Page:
Can Laser Eye Surgery Fix the Need for Reading Glasses?
The fact is that as you get older, it’s almost inevitable that your eyes will deteriorate to some extent. It’s a simply unavoidable part of the transition to the elderly age cohort, and while it can be annoying and frustrating, it doesn’t have to be a huge life-changing deal.
Reading glasses and other ocular technologies exist to make sure that your eyes can perform to the levels you need to maintain your lifestyle. Still, while reading glasses are typically the most hassle-free initial option, they end up taking time and space, and can become an inconvenience over the years.
You also may not want to wear reading glasses. If that’s the case, it can make sense to consider whether laser eye surgery or blended vision procedures can help you without needing to rely on a physical aid. Read on to find out more.
What are the LASIK approaches available?
Before deciding on whether or not you want to undergo the procedure, you likely should figure out the advantages and disadvantages of each option, whether one or the other works better, or is more suitable to your needs and desires.
Most people tend to have a dominant eye; that is, one that does better than the other. Monovision LASIK takes advantage of this by correcting your dominant eye for distance vision, while actually seeking to leave your other eye mildly nearsighted. This variation means that one eye can detect far-away objects, while the other gives you close vision of objects. Essentially, they compensate for each other, and add up to more than the sum of their parts. If you’re interested in this, you can try monovision with contact lenses first to see how it works for you.
The other more modern approach is blended vision, which the Clearview Vision Institute was the first to adopt in Canada. Basically, this technique corrects your eyes for different distances. Rather than go for the long and short distances that monovision does, it instead sets both eyes to an intermediate vision, meaning both of your eyes will share similar capabilities and prescriptions.
There’s also a whole host of other options and complications that can be thrown in, like PRK, phakic IOLs, refractive lens exchange, and cataract surgeries, which fall a bit beyond the purview of this article. Ask your eye surgeon for information on these procedures if they interest you.
Now you know what the procedures are, but you also know they are surgeries that will cost a decent sum of money. So, you may be asking why you should bother going ahead with it.
The big advantage is that both procedures will help you achieve clearer eyesight, though blended vision tends to be more effective and easier to adapt to than monovision LASIK.
It’s likely that if you are struggling with issues requiring reading glasses in day-to-day life, then you may find that blended vision fits you well. In fact, it’s suitable for nearly 100% of people with these vision problems. Essentially then, by choosing blended LASIK, you will be able to read newsprint following the procedure, with a significant proportion (90%) able to read fine print even smaller than that.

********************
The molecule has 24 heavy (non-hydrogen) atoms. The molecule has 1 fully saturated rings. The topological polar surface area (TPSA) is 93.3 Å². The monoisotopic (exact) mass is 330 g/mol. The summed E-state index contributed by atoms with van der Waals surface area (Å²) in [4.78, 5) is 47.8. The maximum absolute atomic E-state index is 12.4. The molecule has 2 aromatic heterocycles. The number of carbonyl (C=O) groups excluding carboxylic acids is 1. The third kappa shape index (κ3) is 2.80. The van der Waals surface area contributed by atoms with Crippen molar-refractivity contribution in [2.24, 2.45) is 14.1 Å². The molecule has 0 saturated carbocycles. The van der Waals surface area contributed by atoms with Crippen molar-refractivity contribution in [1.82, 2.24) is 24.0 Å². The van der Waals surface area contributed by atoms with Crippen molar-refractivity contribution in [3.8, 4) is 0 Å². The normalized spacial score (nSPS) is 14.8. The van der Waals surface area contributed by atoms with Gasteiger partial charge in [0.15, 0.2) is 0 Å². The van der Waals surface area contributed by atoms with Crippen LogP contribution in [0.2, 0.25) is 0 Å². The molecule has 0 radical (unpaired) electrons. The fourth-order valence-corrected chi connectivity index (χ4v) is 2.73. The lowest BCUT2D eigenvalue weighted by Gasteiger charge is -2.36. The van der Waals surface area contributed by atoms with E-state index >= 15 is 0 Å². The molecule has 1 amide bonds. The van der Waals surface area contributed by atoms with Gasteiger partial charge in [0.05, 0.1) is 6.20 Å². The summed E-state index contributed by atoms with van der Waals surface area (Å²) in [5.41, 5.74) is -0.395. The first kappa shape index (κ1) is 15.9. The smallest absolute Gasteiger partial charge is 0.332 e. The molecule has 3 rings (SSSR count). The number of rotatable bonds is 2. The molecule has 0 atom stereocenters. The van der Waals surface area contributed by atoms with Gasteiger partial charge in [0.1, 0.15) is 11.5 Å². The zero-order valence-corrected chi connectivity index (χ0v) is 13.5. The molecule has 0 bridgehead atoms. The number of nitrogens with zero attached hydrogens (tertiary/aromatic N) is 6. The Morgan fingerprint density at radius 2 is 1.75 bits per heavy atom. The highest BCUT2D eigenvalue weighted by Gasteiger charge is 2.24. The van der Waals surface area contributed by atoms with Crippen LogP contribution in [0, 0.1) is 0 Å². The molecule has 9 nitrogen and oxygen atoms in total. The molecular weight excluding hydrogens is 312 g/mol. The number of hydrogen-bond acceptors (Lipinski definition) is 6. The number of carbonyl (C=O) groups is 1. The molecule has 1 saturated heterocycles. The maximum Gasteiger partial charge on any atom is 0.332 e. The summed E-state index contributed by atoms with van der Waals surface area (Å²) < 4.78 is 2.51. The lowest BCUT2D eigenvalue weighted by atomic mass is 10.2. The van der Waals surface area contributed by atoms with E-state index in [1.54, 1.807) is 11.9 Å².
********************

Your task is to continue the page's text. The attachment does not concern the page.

Monovision LASIK can work, too, though it’s only about as effective for half the people who have these problems.
Ultimately, undergoing one of these procedures as described above will confer many benefits, including top-tier results, relatively good affordability, and an overall process that is quick and with minimal pain.
Am I right for it?
If by this point you’re more convinced of the benefits of undergoing these procedures, then you’re likely going to wonder whether you’re actually a candidate for these life-enhancing surgeries.
Basically, if you’re myopic or nearsighted when you remove your distance glasses, you may find that it’s possible to read a book or newspaper without any eyewear. If this is the umbrella you fall under, then you are likely a good candidate for monovision or blended vision because these procedures will boost the innate focusing ability of your sight to make one eye the optimal one for filling in these reading functions.
To be entirely safe and confirm that the treat could be of usul, you can test our monovision or blended vision with contact lenses that adjust your eyes to act like how they would after LASIK. If this test run works, then you can rest easy knowing that the LASIK version of these approaches will work.
However, there are other requirements you need to meet. One of the most important is that you must be at least 21 years of age so your vision doesn’t change dramatically afterwards.
You should also be realistic about the results. One downside of these procedures is that they can decrease your depth perception, so if this is important to you, then make sure not to choose LASIK.
Also, be aware of some risks and complications that could occur. For example, you may still need reading glasses for certain tasks.
The Final Word
At this point, your biggest concerns should be answered. It should be clear what monovision and blended vision are, and how they can completely fix the vision problems that require you to use reading glasses. Of course, they aren’t perfect procedures, but they will correct the most pressing issue in exchange for money and your time.
Ultimately, though, the choice is up to you. Laser eye surgery and blended vision procedures can definitely alter your need for reading glasses to a significant degree, and even to the point where you can see almost entirely unaided. Once you’ve resolved what you want, why not try seeking out blended vision procedures in Toronto? The Clearview Vision Institute is the first firm in Canada to offer these types of procedures. Call us at 647-493-6371 or contact us via our convenient web portal right here to learn more.